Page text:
Spatial subdivision for ray tracing has been a popular subject over the last decade, but unfortunately even after all these years there is still a lot of confusion about what can be considered the best spatial subdivision method (grid or adaptive) and the best ray traversal method (sequential, bottom-up, or recursive-top-down). Regularly, papers appear with a comparison between a 'new' (read: a small variation on an existing) method and a standard (read: naive) method, being always favourable for the first one.

In the mid eighties I did some experiments comparing a sequential ray traversal with a recursive ray traversal for an adaptive spatial subdivision (Excell). See also the discussion in the RTnews issues of March 26, 1988, Jim Arvo: Linear-time voxel walking for BSP and April 7, 1988, Erik Jansen: Re: Linear-time voxel walking for BSP. I did not found a clear difference in performance between the two methods (of course the Excell spatial directory is an efficient index, not requiring any tree traversal), as reported in the above mentioned issues of RTnews.

Nevertheless, papers are still appearing in conferences and journals that either prove that recursive traversal is performing worse than a newly proposed method or performing better in those cases where it is proposed as a 'new' method. This is reason enough to do a new comparison.

As part of a master's thesis project Wim de Leeuw first did some experiments with recursive traversal on an adaptive binary space subdivision, comparing it with the DDAOCT algorithm of Kelvin Sung (Eurographics'91). The DDAOCT did certainly not do better than the recursive method. Furthermore the DDAOCT method is very sensitive to the size of the hashtable.

Secondly, the recursive traversal/adaptive subdivision algorithm was implemented in Rayshade, a very fast ray tracer using a sequential grid traversal algorithm (see RayShade 4.0 and RayShade timings in RTnews Nov, 20, 1991). The uniform grid method of RayShade is very sensitive to the 'teapot in stadium' problem and therefore RayShade provides a two-level grid option: a grid for the whole scene and separate grids for complex (sub)objects. The adaptive subdivision/recursive ray traversal was implemented with only minor modifications to RayShade. The recursive traversal uses a stack and alternatively halfs the xmin-xmax, ymin-ymax, zmin-zmax ray intervals as described in RTnews April 7, 1988.

Here are the timings for the two/three methods (in seconds on a HP-700):

model grid grid/subgrid recursive/bsp

balls      942       156        366
gears      977       857       1155
mount      214                  263
rings      307       299        441
teapot     154                  171
tetra       39                   84
tree      2246       134        278
conf.room  283                  269

Conf. room is the room by Greg Ward that was converted from Radiance format to RayShade format.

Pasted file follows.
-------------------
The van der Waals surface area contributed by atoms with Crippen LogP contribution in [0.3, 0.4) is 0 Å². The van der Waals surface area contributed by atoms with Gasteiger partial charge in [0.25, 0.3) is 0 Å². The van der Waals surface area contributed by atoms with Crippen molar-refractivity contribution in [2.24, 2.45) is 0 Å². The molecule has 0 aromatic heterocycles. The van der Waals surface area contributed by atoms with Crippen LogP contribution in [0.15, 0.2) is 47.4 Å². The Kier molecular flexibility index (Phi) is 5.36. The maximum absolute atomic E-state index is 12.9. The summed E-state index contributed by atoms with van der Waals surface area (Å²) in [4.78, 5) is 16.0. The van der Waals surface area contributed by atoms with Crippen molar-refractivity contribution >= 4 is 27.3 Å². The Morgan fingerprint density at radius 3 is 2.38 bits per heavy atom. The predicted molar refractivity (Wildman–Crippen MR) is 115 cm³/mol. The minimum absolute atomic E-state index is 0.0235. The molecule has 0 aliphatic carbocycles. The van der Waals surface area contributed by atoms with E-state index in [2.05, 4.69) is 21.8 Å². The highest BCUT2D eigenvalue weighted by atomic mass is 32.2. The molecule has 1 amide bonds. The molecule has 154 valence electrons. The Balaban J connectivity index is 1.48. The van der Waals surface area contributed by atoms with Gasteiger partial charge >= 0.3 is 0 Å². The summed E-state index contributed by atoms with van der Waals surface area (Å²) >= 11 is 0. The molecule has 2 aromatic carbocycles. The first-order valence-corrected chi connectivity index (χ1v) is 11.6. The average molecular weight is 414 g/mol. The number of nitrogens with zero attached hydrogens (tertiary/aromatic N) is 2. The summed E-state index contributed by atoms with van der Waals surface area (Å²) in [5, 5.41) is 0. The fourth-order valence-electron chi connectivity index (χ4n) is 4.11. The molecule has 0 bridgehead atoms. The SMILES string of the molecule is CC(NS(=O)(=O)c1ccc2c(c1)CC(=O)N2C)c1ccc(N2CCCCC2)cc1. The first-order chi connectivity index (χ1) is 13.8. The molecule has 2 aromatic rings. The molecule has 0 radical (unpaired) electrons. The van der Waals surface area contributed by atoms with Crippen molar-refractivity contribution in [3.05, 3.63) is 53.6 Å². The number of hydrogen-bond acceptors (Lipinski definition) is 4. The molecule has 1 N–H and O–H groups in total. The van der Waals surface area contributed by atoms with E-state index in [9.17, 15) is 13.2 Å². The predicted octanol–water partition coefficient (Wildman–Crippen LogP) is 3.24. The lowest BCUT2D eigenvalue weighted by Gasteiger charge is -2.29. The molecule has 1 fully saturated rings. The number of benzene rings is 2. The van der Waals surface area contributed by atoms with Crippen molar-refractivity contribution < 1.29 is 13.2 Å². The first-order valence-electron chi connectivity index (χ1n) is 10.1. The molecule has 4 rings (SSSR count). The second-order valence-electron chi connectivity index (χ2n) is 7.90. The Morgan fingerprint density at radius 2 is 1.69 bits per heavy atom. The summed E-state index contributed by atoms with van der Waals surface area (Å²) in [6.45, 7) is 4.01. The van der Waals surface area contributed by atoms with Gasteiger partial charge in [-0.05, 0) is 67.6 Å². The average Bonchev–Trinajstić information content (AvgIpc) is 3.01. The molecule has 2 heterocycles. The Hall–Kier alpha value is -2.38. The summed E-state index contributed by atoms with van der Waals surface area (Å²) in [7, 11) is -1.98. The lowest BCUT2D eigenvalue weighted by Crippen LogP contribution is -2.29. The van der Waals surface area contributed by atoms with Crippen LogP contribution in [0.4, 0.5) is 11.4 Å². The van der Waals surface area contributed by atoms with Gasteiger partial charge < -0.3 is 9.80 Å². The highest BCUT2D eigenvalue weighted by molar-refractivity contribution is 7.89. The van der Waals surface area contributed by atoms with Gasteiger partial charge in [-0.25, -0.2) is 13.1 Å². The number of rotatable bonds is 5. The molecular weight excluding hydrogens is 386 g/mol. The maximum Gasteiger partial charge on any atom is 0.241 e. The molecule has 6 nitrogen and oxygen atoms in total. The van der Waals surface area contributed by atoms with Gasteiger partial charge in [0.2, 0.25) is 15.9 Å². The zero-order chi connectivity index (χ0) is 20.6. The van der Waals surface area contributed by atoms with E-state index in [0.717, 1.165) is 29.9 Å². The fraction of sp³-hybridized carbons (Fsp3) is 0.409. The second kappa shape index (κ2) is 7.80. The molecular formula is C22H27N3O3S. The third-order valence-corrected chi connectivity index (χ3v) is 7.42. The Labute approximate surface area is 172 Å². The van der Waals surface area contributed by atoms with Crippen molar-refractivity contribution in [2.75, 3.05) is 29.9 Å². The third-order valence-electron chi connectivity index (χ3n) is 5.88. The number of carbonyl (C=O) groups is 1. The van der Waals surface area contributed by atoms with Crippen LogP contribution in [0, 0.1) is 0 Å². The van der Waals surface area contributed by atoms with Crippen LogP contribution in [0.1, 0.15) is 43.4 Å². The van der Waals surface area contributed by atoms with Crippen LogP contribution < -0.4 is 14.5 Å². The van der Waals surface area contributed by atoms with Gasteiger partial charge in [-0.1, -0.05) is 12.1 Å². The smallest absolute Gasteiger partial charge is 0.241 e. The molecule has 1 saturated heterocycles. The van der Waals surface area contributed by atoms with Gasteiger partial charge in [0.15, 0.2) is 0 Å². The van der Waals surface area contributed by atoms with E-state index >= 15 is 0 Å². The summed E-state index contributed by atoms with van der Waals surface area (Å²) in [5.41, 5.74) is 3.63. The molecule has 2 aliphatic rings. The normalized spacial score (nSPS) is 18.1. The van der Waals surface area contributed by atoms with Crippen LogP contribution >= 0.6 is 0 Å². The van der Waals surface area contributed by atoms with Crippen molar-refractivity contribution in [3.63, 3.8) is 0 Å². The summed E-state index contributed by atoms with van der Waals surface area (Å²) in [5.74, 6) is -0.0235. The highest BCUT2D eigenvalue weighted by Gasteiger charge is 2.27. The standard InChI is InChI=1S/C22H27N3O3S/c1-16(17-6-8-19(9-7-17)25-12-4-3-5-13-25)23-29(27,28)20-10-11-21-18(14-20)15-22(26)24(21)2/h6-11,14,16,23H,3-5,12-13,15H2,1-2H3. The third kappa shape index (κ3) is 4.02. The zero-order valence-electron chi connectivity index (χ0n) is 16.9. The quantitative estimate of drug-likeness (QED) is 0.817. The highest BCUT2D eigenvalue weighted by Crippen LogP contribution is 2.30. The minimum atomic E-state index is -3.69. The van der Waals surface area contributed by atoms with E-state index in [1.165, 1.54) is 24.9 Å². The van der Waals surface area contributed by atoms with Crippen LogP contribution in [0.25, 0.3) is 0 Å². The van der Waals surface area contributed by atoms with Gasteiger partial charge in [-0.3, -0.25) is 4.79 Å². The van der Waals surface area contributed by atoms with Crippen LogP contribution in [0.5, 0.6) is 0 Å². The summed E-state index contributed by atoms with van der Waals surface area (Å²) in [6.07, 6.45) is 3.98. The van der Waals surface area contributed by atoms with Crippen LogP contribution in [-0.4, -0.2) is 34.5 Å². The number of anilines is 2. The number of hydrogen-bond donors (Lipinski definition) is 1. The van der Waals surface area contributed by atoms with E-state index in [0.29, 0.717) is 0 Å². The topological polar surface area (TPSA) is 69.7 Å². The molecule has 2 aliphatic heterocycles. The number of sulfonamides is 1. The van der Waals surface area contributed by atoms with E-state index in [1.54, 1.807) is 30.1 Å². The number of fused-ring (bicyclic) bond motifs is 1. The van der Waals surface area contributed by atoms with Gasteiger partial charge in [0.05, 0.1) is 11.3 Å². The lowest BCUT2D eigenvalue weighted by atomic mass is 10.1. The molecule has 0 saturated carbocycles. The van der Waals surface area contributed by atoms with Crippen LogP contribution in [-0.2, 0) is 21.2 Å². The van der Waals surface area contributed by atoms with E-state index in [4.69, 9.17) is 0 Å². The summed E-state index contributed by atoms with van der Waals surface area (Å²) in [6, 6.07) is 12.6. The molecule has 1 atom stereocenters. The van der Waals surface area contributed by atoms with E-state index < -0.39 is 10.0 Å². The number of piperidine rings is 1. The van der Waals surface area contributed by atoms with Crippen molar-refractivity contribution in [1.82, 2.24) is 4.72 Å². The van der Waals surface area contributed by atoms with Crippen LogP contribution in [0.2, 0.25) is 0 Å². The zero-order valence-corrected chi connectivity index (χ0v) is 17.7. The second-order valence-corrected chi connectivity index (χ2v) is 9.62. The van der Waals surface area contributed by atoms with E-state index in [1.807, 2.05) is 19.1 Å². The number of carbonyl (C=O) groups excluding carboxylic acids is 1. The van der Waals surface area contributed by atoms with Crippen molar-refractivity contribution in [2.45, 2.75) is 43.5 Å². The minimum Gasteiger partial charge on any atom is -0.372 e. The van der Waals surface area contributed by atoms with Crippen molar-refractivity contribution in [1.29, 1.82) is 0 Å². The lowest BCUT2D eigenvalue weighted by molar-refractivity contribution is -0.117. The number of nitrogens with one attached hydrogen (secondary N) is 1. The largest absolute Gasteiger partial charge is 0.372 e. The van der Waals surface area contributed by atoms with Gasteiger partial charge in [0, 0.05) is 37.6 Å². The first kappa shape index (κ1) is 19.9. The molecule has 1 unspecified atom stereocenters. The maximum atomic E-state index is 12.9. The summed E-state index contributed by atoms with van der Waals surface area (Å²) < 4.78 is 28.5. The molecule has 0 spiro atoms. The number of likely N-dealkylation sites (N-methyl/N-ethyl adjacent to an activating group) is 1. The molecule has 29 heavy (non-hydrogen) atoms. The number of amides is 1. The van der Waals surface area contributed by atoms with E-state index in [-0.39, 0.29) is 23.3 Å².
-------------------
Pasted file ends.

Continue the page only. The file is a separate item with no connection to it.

As you see RayShade (with two-level grid) is indeed very fast, mainly because of the additional raybox test within each cell. The raybox test is not of much use in an adaptive subdivision because the cells are already tight enough.

Of course there are always ways to improve the recursive version by making larger changes to RayShade, for instance by inputting polygons not by their enclosing box but by their own extent, but that would not really change the picture, we think.

These have been our experiments so far. The code for the recursive ray traversal and the model data of the conference room can be obtained from us ([email protected]).


[I received this from Kelvin Sung ([email protected]) in response. - EAH]

I hope I have pointed this out in comp.graphics, but in [the Eurographics '91] paper when I say "ARVO", I was referring to Glassner's Tree Coherence (Re: SIGGRAPH 90 Advance Ray Tracing Course Notes). It was my mistake. In that paper, I did not actually compare DDAOCT with Arvo's linear tree walking or Eric Jansen's recursive algorithm. I agree 100% with their claim. In fact, after realizing my mistake during the September Eurographics '91 conference, in November Peter Shirley and I implemented Arvo's linear tree walking algorithm and tested things out and we realized that linear tree walking is a better algorithm (independently from Jansen). We wrote up our experience as a Gem (which will appear in Graphics Gems III, as "Ray Tracing with the BSP Tree").

[Note that the code for Graphics Gems III is now available on princeton.edu in pub/Graphics. The book itself will be out at SIGGRAPH from Academic Press.]

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Ideal Grid/Object Densities, by Dan Gehlhaar, Marc Andreessen

[From the Rayshade mailing list]

From Dan:

I am rendering large protein structures with overlapping reflective spheres. 'Engridding' the primitives speeds the rendering considerably, as might be expected for a big conglomerate of 2000 spheres. My choice of grid size has been made mostly through trial-and-error, though.